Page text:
Academic journal article Presidential Studies Quarterly

The Historical Presidency: Franklin D. Roosevelt and the Destroyer Deal: Normalizing Prerogative Power

Academic journal article Presidential Studies Quarterly

The Historical Presidency: Franklin D. Roosevelt and the Destroyer Deal: Normalizing Prerogative Power

Article excerpt

To most historians of diplomatic and military history President Franklin D. Roosevelt's willingness to conclude the destroyer deal with Prime Minister Winston Churchill (an exchange of 50 overage destroyers for leases to maintain naval bases on British possessions in the Atlantic and Caribbean) and take other actions against the Axis Powers was one of the greatest decisions ever taken by an American president. Arthur Schlesinger Jr. has argued,

In working it out, Roosevelt paid due respect to the written checks of the Constitution and displayed an unusual concern for the unwritten checks on presidential initiative. Though the transaction was unilateral in form, it was accompanied by extensive and vigilant consultation--within the executive branch, between the executive and legislative branches, among leaders of both parties, and with the press. (Schlesinger 1973, 108)

But not everyone agrees that the president had the constitutional and legal authority to make the deal. Roosevelt consummated the transaction through an executive agreement based on his reading of his constitutional powers, and he did so against the grain of several laws passed by Congress requiring that the United States maintain strict neutrality. Princeton constitutional law professor Edward Corwin claimed about the facilitating opinion provided to Roosevelt by Attorney General Robert Jackson that "no such dangerous opinion was ever before penned by an Attorney General of the United States" (New York Times, October 13, 1940, E6). Columnist Frank R. Kent, writing in his Wall Street Journal column "The Great Game of Politics," talked about "the ruthless sweeping aside of the constitution and dictatorial assumption of power" (Wall Street Journal, September 11, 1940, 6). The Wall Street Journal itself suggested in an editorial "By this road government in America approaches the political outskirts of Berlin" (Wall Street Journal September 5, 1940, 20). The journalist and historian, Robert Shogan, writing in the aftermath of Watergate, the Vietnam War, and the Iran-Contra affair, made the strongest critique:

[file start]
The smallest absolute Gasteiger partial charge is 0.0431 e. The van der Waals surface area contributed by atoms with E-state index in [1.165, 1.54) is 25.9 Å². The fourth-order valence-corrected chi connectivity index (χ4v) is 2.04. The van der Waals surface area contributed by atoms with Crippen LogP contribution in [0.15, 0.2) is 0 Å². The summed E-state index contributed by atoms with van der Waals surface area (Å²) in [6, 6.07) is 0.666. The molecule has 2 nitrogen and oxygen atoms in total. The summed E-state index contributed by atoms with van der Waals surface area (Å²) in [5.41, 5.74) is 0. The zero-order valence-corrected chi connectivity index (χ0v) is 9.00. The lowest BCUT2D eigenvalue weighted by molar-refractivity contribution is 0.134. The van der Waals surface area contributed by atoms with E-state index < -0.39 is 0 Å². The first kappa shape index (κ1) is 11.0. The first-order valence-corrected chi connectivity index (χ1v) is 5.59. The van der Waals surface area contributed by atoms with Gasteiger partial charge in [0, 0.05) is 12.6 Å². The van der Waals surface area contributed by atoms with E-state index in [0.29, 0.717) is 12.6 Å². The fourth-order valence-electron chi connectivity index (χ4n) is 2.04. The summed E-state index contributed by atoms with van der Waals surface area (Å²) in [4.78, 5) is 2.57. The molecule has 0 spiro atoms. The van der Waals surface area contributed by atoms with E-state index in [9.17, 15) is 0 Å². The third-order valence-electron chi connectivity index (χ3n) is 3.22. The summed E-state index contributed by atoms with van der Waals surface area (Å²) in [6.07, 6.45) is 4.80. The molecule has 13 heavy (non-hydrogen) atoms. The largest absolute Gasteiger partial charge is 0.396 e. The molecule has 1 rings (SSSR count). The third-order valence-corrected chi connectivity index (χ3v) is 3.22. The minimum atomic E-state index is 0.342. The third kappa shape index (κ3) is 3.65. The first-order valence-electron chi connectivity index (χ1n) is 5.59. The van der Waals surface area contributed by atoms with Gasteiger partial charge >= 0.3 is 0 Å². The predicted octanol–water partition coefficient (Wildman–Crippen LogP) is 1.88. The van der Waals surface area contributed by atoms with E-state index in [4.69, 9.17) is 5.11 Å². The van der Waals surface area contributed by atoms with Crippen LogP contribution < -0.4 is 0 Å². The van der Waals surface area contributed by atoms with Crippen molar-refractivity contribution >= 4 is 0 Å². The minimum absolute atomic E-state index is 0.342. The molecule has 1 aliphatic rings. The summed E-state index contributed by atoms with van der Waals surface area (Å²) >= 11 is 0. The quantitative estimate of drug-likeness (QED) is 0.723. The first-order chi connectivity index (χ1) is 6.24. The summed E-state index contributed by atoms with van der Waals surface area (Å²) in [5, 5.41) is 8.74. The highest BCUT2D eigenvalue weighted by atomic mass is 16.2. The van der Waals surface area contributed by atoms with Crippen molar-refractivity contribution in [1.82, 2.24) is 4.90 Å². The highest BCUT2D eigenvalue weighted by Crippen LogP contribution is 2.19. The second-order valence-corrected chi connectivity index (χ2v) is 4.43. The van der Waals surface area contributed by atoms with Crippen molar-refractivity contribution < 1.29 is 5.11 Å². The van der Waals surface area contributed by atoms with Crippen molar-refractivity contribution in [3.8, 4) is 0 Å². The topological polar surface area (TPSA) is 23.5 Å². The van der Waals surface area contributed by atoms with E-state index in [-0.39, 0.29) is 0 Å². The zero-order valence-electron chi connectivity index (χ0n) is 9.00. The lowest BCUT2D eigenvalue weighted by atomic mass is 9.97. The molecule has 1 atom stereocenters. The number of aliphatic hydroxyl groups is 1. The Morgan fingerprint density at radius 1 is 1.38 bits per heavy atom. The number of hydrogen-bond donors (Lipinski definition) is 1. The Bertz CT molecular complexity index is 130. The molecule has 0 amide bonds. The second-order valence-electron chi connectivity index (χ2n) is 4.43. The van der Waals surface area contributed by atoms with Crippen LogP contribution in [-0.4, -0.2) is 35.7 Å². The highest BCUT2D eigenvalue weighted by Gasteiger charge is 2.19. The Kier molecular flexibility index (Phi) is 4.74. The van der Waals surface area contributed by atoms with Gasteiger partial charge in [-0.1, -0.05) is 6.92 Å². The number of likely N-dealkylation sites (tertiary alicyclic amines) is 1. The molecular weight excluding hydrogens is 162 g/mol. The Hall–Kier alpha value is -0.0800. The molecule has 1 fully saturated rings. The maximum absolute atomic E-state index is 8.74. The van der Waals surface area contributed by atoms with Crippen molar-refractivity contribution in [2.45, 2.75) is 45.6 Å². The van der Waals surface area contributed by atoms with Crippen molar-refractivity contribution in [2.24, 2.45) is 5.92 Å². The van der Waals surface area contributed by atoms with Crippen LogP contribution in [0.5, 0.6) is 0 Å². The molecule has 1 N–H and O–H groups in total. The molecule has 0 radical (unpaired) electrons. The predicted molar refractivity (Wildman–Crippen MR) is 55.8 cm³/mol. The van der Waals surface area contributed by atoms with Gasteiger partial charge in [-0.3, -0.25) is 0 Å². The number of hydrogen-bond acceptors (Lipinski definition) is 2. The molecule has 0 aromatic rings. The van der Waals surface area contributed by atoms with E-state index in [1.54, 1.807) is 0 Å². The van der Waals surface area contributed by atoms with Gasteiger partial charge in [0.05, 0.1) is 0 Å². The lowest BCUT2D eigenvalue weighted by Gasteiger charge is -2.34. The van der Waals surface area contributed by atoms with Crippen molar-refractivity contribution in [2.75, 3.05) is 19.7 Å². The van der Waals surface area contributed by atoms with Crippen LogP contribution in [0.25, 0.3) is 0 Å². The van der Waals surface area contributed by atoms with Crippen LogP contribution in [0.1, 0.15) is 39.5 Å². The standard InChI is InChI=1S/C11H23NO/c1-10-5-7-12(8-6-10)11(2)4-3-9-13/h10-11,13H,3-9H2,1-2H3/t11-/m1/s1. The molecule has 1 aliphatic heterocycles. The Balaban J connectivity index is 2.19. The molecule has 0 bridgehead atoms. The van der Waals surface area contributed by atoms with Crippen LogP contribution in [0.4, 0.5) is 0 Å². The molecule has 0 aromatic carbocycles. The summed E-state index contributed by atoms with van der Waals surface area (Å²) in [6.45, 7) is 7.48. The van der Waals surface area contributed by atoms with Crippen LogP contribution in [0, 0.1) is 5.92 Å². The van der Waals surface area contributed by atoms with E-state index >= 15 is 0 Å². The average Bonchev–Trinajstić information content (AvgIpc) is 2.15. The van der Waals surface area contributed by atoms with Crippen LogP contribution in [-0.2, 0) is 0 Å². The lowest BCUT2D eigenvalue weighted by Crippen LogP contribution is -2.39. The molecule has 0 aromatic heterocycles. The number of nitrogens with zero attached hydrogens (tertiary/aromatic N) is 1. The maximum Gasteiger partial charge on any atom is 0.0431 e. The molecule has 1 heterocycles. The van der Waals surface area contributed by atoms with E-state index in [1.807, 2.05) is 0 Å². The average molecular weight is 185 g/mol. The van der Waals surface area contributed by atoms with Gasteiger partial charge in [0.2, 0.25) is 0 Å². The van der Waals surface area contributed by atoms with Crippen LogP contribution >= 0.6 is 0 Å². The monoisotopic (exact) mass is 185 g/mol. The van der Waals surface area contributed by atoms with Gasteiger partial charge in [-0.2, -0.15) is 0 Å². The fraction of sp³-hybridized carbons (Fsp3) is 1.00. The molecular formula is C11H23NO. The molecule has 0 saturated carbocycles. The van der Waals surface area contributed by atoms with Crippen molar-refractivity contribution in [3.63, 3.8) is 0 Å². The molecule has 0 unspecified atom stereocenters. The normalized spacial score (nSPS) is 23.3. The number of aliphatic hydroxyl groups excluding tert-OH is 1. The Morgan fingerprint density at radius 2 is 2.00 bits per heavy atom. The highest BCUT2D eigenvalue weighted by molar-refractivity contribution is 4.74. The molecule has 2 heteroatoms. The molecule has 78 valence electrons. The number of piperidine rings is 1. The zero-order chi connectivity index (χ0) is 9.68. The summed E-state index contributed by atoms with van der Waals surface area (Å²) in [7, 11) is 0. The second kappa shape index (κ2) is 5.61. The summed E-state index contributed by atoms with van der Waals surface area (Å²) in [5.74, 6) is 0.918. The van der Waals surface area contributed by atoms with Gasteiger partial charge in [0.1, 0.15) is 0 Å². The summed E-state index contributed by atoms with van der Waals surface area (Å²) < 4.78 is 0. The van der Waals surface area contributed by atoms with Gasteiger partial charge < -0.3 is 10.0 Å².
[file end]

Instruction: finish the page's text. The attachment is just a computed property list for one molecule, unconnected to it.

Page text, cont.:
In the interests of his country's security and of his own political ambitions, the President would find it necessary to twist the law, flout the Constitution, hoodwink the public, and distort the political process. Roosevelt's handling of the destroyer deal with the British would set a pernicious precedent. His machinations would give impetus and legitimacy to the efforts of his successors to expand the reach of their powers, overriding constitutional guidelines and political principles, all in the name of national security. (Shogan 1995, 17)

Roosevelt's destroyer deal took the form of an executive agreement rather than legislation or a treaty. While on its face Roosevelt' agreement was an exercise of unilateral presidential power relying on a White House interpretation of constitutional prerogative, a more fine-grained narrative indicates that it is also a case study of presidential power that may be understood through concepts developed by Richard Neustadt and now routinely applied by presidency scholars to the analysis of executive leadership: power stakes, reputation, and the distinction between the "professional" and the "amateur" in the Oval Office (Neustadt 1960, 1990). It is a case study of the politics of prerogative: of how a president may deploy formal powers to advance the task of persuading Congress and the nation to make a formidable national commitment. Roosevelt's prerogative power involved the normalization of extraordinary powers into alliance politics and legislative leadership--not the abandonment of politics.

Alliance Politics

On May 15, 1940, Winston Churchill, newly installed as prime minister of the United Kingdom, asked FDR for the loan of 40 or 50 destroyers. The deal was not consummated for more than three months. What took so long?

The need was obvious to both sides: the British had begun the war with 100 destroyers designated for protection of the Atlantic sea lanes, and by the fall of France in June about half had been destroyed. …

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